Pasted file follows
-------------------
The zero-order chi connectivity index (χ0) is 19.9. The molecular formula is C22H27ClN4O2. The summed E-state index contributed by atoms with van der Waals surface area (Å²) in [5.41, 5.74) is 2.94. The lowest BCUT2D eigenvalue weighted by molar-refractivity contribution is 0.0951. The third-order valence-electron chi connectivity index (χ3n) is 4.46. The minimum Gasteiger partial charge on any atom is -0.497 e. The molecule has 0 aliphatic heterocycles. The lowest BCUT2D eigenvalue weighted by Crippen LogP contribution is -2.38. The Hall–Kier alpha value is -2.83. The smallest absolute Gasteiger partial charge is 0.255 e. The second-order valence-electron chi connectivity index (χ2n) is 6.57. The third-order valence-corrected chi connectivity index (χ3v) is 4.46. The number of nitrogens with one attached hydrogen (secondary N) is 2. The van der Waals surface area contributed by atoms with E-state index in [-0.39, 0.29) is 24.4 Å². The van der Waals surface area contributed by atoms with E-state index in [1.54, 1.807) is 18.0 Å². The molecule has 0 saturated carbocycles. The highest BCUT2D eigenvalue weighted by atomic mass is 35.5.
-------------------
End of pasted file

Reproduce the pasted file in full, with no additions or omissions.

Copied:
The zero-order chi connectivity index (χ0) is 19.9. The molecular formula is C22H27ClN4O2. The summed E-state index contributed by atoms with van der Waals surface area (Å²) in [5.41, 5.74) is 2.94. The lowest BCUT2D eigenvalue weighted by molar-refractivity contribution is 0.0951. The third-order valence-electron chi connectivity index (χ3n) is 4.46. The minimum Gasteiger partial charge on any atom is -0.497 e. The molecule has 0 aliphatic heterocycles. The lowest BCUT2D eigenvalue weighted by Crippen LogP contribution is -2.38. The Hall–Kier alpha value is -2.83. The smallest absolute Gasteiger partial charge is 0.255 e. The second-order valence-electron chi connectivity index (χ2n) is 6.57. The third-order valence-corrected chi connectivity index (χ3v) is 4.46. The number of nitrogens with one attached hydrogen (secondary N) is 2. The van der Waals surface area contributed by atoms with E-state index in [-0.39, 0.29) is 24.4 Å². The van der Waals surface area contributed by atoms with E-state index in [1.54, 1.807) is 18.0 Å². The molecule has 0 saturated carbocycles. The highest BCUT2D eigenvalue weighted by atomic mass is 35.5.